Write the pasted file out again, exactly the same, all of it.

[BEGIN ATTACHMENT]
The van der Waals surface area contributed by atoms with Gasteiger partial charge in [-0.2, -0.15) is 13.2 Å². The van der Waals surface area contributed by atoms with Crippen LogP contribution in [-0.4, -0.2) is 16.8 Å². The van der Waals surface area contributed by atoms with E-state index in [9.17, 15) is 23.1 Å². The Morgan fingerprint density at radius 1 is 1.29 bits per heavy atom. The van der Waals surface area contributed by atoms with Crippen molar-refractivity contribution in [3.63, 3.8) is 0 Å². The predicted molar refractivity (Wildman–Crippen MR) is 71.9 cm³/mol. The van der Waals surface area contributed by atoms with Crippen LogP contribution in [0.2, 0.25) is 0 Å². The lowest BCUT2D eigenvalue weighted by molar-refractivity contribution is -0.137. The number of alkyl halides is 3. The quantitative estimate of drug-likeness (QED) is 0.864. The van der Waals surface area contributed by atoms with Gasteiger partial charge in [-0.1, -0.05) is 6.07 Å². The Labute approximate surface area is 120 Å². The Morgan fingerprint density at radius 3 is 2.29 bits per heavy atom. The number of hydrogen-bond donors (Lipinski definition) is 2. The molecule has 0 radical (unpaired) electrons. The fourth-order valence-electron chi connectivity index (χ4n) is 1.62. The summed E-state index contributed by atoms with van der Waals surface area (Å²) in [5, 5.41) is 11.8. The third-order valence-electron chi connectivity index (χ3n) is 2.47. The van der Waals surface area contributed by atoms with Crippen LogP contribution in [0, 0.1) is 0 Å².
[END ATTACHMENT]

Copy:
The van der Waals surface area contributed by atoms with Gasteiger partial charge in [-0.2, -0.15) is 13.2 Å². The van der Waals surface area contributed by atoms with Crippen LogP contribution in [-0.4, -0.2) is 16.8 Å². The van der Waals surface area contributed by atoms with E-state index in [9.17, 15) is 23.1 Å². The Morgan fingerprint density at radius 1 is 1.29 bits per heavy atom. The van der Waals surface area contributed by atoms with Crippen molar-refractivity contribution in [3.63, 3.8) is 0 Å². The predicted molar refractivity (Wildman–Crippen MR) is 71.9 cm³/mol. The van der Waals surface area contributed by atoms with Crippen LogP contribution in [0.2, 0.25) is 0 Å². The lowest BCUT2D eigenvalue weighted by molar-refractivity contribution is -0.137. The number of alkyl halides is 3. The quantitative estimate of drug-likeness (QED) is 0.864. The van der Waals surface area contributed by atoms with Gasteiger partial charge in [-0.1, -0.05) is 6.07 Å². The Labute approximate surface area is 120 Å². The Morgan fingerprint density at radius 3 is 2.29 bits per heavy atom. The number of hydrogen-bond donors (Lipinski definition) is 2. The molecule has 0 radical (unpaired) electrons. The fourth-order valence-electron chi connectivity index (χ4n) is 1.62. The summed E-state index contributed by atoms with van der Waals surface area (Å²) in [5, 5.41) is 11.8. The third-order valence-electron chi connectivity index (χ3n) is 2.47. The van der Waals surface area contributed by atoms with Crippen LogP contribution in [0, 0.1) is 0 Å².